Mobile e-commerce is finally realizing its potential as Auckland developer M-Com sells its system to mapping solution provider Terralink. A property information service is already being tested.
The technology allows users to look up information, such as house valuations, recent sales in the area or other relevant information, using a mobile phone.
M-Com can deliver the data via WAP or even SMS but prefers to use Java to offer a better looking, more secure service.
Terralink has a large land information database which contains New Zealand topographic data, legal property information, aerial/satellite imagery and addressing data.
Property developers, real estate agents and prospective home owners can view a property's sales history. Terralink plans to offer customers access to aerial photos and mapping applications through the mobile phone application, says Julian Grainger, product manager at Terralink.
"The mobile phone service is an opportunity for us to offer our customers access to real time information," he says.
The company introduced a WAP portal in 2004, but take-up was slow.
"The WAP service had problems around speed and usability. We decided to go down the track of the Java application simply because it is much more useful and a lot cleaner," he says. "Customers only have to log their phone in once and then it is recognized and they can go straight to information search."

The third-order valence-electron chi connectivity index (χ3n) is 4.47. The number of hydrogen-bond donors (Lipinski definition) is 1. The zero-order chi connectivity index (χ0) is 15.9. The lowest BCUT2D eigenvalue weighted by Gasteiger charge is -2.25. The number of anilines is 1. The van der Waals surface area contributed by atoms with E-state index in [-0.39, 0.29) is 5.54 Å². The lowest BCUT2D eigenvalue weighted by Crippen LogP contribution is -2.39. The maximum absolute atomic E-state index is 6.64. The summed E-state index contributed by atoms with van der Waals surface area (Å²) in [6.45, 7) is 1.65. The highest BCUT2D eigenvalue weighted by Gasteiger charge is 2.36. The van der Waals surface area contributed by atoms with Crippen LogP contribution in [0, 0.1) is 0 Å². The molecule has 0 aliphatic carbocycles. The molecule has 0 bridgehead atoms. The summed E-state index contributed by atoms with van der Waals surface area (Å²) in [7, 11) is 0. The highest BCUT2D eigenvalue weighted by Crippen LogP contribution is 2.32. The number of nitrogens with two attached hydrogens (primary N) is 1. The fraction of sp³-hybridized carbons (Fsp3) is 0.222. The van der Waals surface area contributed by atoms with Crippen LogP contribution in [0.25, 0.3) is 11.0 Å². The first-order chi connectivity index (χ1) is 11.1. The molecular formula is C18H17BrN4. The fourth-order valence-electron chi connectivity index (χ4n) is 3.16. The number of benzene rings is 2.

Terralink is still testing the Java application among a group of customers.
"The response so far has been ecstatic," says Grainger. "The application won't work on BlackBerries at the moment, but apart from that there are no problems."
When the service goes live in a couple of months, customers will be able to download the application (45KB) into their phones when logging on to Terralink's website.
"Finally there is a mobile phone application for adults," he says. "It's not a ring tone, a game or advertising."
"The only obstacle is that people that have reached a certain age will have to learn to use their phones before they can use the applications," he says.
Grainger thinks there will be a relatively long adoption period before the majority of customers are comfortable using their phones, and thus consider the service a convenient information channel.
M-Com market developer Serge van Dam says the mobile channel demands a simple and easy-to-use interface.
"The service is valuable to people on the go that instantly want to find out how much money they have in their bank account, where the closest Pizza Hut is, or how much a house on a certain address is worth," he says. "I don't think that our applications will be more complicated in the future. They might have more security features, but the format will still be simple."
The applications also enable users to buy goods, pay bills and accept credit card payments with their mobile phones. Van Dam demonstrates the latter by tapping my credit card number into the interface on his phone. The whole operation takes less than 30 seconds, and indeed, the next day when I check my balance, NZ$10 (US$7) has been taken from my account. He assures me that he can also reverse the payment from his phone.